By now you should already have a fair understanding of the Apache Spark overall architecture. In this talk we’ll dive deeper into the GPU support features that Spark 3.0.0 added in June 2020. GPU stands for Graphical Processing Unit and there’s a very good reason why it’s supported in Apache Spark. Gone are the days when GPUs were only used for video processing, CAD and 3D tasks.
Today we use GPUs also for fast parallel processing of data streams in memory and hence GPUs lend themselves very well to support machine learning model inferencing and training. They now serve as AI accelerators, especially in the area of Deep Learning.
Think about for instance Deep Learning frameworks like PyTorch that natively provide support for training neural networks on GPU processors and inferencing those models on real-time data. The Apache Spark distributed computing system also fully supports GPU processing since its latest major version 3.
Since release 3.0.0 GPUs are schedulable resources. We have the ability to
- request GPUs on Driver, Executor and/or Task level
- create simple scripts that automatically discover the GPUs on the nodes and use these scripts in the Spark configuration
- determine which resources have been assigned to which Driver, Executor or Task
The GPU scheduling occurs as following:
- The Spark Driver requests Executor Containers with GPU(s)
- The cluster manager launches the Executor nodes
- Each Executor node registers itself with its GPU address(es)
- The driver assigns each Task to an executor and GPU and launches each task accordingly
- When each task runs it requests the GPU address assigned
- the task passes the GPU address to TensorFlow or another AI algorithm
SQL Columnar Processing
In addition the Spark development team extended the Catalyst API for columnar processing which enables efficient processing by vectorized accelerators for a.o. GPU processing.
This enables developers to also use the GPU for data processing pipelines and not merely for machine learning pipelines.
Before Spark 3.0.0 we had to separate data preparation from the machine learning pipeline (if we wanted to take advantage of GPUs supported by frameworks like XGBoost, TensorFlow and PyTorch). Now we can build data preparation and machine learning pipelines on the same clusters without the need for shared intermediate storage. By consequence also our ETL becomes GPU-accelerated and we can leverage the full power of GPUs for as well Spark ML as other powerful machine learning frameworks.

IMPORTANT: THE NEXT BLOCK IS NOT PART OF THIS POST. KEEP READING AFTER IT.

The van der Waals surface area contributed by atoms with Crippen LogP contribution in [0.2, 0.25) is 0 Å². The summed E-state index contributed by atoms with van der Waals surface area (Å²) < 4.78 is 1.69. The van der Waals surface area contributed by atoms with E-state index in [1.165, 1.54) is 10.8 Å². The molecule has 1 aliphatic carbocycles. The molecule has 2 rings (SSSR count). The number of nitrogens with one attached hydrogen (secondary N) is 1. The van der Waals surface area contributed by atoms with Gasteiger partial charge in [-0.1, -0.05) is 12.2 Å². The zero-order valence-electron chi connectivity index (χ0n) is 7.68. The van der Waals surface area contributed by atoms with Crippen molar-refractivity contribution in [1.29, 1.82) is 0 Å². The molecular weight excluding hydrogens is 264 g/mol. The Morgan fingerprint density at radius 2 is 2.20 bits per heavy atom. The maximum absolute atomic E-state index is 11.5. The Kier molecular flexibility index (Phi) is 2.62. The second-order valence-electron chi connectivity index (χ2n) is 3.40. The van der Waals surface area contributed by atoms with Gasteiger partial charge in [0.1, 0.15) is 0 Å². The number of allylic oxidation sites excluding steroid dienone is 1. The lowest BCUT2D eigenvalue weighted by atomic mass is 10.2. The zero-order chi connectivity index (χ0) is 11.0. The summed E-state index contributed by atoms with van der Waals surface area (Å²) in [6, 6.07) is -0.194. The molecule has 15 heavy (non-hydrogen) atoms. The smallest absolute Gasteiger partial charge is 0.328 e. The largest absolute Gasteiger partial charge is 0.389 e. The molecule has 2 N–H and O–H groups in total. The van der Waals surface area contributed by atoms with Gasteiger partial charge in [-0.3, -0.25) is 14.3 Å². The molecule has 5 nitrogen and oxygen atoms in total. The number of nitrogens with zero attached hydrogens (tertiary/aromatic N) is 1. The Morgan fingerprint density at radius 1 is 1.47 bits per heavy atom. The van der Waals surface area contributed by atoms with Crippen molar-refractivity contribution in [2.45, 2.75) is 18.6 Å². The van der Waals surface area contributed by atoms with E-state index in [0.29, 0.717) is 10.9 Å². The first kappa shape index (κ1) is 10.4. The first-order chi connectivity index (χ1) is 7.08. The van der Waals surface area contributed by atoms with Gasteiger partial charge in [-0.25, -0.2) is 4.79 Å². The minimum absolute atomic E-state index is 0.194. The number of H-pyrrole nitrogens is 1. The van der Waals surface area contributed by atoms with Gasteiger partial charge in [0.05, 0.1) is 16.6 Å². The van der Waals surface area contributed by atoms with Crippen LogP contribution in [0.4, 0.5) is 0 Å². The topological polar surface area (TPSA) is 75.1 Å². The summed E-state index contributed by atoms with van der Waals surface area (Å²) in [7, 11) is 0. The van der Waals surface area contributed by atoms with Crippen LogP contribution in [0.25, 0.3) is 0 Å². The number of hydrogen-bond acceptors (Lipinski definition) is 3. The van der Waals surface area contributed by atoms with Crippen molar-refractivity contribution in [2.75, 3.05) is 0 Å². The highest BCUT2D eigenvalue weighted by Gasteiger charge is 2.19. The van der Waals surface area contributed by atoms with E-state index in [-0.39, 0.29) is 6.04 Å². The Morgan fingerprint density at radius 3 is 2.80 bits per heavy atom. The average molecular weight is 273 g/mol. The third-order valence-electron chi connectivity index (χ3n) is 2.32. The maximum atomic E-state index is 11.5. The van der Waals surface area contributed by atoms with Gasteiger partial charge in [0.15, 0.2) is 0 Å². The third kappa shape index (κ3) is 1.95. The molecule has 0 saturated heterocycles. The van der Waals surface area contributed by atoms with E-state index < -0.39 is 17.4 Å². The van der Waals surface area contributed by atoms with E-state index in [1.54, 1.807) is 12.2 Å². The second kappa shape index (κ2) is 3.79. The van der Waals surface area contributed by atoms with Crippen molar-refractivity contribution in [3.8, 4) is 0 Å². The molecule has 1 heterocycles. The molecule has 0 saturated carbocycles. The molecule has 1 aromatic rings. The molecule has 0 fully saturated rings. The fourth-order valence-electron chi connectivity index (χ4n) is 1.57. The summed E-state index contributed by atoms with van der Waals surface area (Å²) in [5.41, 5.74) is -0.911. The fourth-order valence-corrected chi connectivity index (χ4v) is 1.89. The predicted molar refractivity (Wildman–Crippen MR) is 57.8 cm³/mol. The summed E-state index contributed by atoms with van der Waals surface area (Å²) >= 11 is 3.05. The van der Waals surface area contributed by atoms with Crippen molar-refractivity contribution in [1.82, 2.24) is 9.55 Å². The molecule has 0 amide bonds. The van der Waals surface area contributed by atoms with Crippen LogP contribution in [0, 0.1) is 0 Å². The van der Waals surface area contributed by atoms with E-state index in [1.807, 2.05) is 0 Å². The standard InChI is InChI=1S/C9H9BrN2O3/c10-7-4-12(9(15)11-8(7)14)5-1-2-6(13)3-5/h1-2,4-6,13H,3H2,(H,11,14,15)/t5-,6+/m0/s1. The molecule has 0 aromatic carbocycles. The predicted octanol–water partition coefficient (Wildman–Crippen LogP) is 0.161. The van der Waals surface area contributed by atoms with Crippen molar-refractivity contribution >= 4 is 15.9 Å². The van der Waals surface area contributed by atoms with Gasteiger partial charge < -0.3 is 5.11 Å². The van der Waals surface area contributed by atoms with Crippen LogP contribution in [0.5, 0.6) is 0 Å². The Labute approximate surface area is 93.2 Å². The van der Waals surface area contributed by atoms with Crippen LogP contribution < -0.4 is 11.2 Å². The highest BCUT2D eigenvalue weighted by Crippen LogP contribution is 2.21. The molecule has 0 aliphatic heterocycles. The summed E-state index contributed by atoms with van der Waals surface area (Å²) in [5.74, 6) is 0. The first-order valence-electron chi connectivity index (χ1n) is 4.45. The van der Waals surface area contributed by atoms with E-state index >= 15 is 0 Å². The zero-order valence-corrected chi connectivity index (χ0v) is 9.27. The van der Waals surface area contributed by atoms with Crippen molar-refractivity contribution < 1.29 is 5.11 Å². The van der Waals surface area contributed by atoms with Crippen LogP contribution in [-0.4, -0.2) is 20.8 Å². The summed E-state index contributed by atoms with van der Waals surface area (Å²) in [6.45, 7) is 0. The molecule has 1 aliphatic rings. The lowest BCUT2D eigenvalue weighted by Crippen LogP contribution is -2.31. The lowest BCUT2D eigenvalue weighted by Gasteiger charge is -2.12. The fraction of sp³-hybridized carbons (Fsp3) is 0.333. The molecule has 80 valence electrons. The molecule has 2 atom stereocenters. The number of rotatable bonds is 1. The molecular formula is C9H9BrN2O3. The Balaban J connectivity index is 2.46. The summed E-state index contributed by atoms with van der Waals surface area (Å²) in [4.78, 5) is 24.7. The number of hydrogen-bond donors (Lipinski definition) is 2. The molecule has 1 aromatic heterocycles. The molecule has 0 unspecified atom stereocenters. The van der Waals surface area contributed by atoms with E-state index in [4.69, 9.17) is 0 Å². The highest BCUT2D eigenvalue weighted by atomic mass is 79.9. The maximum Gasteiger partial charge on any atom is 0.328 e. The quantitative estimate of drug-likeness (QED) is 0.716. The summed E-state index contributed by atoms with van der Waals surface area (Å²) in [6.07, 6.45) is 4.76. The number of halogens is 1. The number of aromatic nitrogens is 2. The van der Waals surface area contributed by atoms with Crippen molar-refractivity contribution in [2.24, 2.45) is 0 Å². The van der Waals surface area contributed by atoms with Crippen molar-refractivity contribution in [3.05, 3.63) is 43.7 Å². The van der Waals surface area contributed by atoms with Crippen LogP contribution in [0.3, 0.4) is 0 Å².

So we can create one single pipeline for
- data ingestion
- data preparation
- model training
Does this mean we should always use GPU for ETL purposes? Definitely not, it’s not a silver bullet nor the holy grail but when applied correctly it can provide tremendous performance gains.
This is definitely true for Apache Spark in the following cases:
- High cardinality data like join, aggregate and sort operations
- Large window operations
- Complicated processing
- Transcoding (e.g. encoding and compressing Parquet)
Spark Shuffle Operation optimizations
One of the main challenges in the Apache Spark architecture is designing and balancing shuffle operations well. With the GPU support NVIDIA also created a new Shuffle implementation. This shuffle implementation is built upon GPU-accelerated communication libraries, including UCX, RDMA, and NCCL. We’ll discuss this in another blog on tuning Apache Spark.
Apache Spark comes with full GPU support for ML pipelines and data pipelines.This leverages a powerful cloud-enabled platform for massive parallel data processing and ML processing
Check also these blog posts with respect to Apache Spark:
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Originally I started my career as an expert in OO design and development.
I shifted more than 15 years ago to data warehousing and business intelligence and specialised in big data and data science.
My main interests are in deep learning and big data technologies.
My mission: store, process and deliver data fast, provide insights in data, design ML models and apply them to smart devices.
In my spare time I’m very passionate about Salsa dancing. So much that I performed internationally and that I have my own dance school where I teach LA style salsa.